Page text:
Tuesday, August 12, 2014
New York State Department of Education just released "Parents' Bill of Rights for Data Privacy and Security." It is based on the U.S. Department of Education's "Model Notification of Rights." In essence, it is a reiteration of the rights contained in the Family Educational Rights and Privacy Act. The document, however, came with a certain amount of fanfare given the recent concerns over data privacy. The reiterated rights include the right to
- inspect and review a student's records
- request corrections of inaccurate information in the records
- prevent disclosure of personal records to third parties
- refuse to let the school include a student in it directories
- file a complaint with the U.S. Department of Education for violations of the Act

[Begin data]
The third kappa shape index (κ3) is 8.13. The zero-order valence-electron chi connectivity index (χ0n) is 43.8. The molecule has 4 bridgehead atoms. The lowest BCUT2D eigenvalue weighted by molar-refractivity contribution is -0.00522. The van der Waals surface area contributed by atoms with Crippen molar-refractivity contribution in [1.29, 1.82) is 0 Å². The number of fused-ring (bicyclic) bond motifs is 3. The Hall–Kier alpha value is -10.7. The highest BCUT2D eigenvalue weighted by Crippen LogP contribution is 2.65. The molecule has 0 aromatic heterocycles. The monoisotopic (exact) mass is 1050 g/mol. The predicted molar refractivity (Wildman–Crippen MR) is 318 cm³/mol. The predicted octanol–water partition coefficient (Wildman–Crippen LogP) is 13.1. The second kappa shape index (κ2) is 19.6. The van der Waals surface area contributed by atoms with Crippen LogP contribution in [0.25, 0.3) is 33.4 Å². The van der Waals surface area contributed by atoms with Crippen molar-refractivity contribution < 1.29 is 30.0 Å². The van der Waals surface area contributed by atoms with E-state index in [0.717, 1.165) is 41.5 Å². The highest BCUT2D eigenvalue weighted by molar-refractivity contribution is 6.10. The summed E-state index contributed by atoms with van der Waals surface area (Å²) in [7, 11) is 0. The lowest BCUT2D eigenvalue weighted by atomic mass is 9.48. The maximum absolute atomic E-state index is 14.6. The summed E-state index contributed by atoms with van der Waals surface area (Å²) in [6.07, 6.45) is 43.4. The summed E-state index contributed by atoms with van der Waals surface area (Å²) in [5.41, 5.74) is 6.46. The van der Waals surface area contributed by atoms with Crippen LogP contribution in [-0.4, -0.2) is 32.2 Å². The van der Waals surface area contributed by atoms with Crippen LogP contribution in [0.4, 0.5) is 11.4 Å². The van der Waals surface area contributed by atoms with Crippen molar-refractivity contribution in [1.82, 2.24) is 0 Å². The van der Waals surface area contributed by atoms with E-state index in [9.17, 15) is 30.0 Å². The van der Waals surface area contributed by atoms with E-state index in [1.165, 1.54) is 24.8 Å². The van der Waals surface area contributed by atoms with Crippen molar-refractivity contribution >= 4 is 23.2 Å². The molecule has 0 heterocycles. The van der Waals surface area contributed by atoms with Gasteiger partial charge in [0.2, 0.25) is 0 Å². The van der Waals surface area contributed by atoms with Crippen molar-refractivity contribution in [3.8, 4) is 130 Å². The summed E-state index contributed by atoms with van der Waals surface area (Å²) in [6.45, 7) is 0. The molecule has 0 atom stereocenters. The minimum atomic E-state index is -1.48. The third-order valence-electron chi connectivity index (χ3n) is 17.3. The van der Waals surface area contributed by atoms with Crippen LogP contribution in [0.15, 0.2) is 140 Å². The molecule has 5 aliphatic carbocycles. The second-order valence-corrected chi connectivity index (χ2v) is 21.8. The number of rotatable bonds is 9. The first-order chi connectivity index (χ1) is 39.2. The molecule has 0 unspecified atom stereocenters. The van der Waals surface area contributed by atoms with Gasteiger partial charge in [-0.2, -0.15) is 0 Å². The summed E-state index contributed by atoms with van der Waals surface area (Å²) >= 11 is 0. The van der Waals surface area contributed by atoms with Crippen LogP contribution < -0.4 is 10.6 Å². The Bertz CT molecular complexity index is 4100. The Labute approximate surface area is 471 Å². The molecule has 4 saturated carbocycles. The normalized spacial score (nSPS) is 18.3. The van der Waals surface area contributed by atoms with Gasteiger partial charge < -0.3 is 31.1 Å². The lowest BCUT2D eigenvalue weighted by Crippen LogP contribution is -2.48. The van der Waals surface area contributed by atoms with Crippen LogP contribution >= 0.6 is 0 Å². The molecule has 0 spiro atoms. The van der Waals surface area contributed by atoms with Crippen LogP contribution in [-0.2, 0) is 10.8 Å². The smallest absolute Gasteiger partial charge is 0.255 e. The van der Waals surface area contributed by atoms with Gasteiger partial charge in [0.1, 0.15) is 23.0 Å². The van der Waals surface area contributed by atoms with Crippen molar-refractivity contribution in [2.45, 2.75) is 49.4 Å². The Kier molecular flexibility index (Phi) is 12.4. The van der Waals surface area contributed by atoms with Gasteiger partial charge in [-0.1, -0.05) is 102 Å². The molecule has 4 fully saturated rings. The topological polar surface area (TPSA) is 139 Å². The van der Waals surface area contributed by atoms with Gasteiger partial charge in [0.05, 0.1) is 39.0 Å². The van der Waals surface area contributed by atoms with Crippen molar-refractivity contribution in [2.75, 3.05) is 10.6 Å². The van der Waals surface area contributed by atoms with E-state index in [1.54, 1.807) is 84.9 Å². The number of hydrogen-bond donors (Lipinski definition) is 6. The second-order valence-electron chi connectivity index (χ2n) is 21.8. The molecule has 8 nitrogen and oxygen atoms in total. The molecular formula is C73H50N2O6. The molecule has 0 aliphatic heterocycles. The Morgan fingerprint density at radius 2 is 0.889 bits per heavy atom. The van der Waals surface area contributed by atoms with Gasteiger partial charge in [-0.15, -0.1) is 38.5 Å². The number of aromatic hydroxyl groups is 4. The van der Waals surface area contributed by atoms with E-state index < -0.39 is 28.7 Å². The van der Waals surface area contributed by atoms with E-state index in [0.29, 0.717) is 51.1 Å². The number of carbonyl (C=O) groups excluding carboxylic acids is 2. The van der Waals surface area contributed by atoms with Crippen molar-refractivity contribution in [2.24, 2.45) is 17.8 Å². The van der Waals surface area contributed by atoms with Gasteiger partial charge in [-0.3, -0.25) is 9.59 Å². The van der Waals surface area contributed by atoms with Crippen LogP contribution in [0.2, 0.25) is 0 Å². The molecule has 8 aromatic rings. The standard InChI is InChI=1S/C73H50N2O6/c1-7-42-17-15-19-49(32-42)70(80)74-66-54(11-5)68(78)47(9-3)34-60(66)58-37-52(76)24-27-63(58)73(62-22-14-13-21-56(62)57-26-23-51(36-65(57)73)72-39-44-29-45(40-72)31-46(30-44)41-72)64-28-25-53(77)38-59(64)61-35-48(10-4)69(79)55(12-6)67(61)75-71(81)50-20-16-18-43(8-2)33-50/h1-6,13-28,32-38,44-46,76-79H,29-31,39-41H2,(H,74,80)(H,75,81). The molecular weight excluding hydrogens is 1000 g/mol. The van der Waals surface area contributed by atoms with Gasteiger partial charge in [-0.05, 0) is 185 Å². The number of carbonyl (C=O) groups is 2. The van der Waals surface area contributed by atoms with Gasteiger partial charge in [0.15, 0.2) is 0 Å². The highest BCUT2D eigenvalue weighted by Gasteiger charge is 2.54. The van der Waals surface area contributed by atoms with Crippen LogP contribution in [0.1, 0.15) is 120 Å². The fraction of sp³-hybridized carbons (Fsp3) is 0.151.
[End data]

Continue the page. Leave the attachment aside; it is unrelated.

At the risk of sounding grumpy, it strikes me as preposterous to use the term "Bill of Rights" in regard to this document, even though it is qualified by "Privacy." As a basic descriptive term, bill of rights is fitting enough, but "Bill of Rights" is rarely invoked descriptively. Most often, it is used to liken a document to the broad, fundamental rights included in the first eight amendments of the U.S. Constitution. In that respect, it is meant to declare something monumental.While important, these privacy rights are not equivalent to constitutional rights. They are primarily procedural, cannot be enforced in court, and do nothing to affect the education delivered to students. Labeling this privacy document a bill of rights is even more of an affront when one considers all of the the education rights that could or should be in a bill of rights, but which are not: funding, equal opportunity, teacher quality, teacher rights, discipline, etc. If students constitutional rights to education were already being fully enforced, the articulation of new bills of rights would raise few concerns. Unfortunately, that is not the case.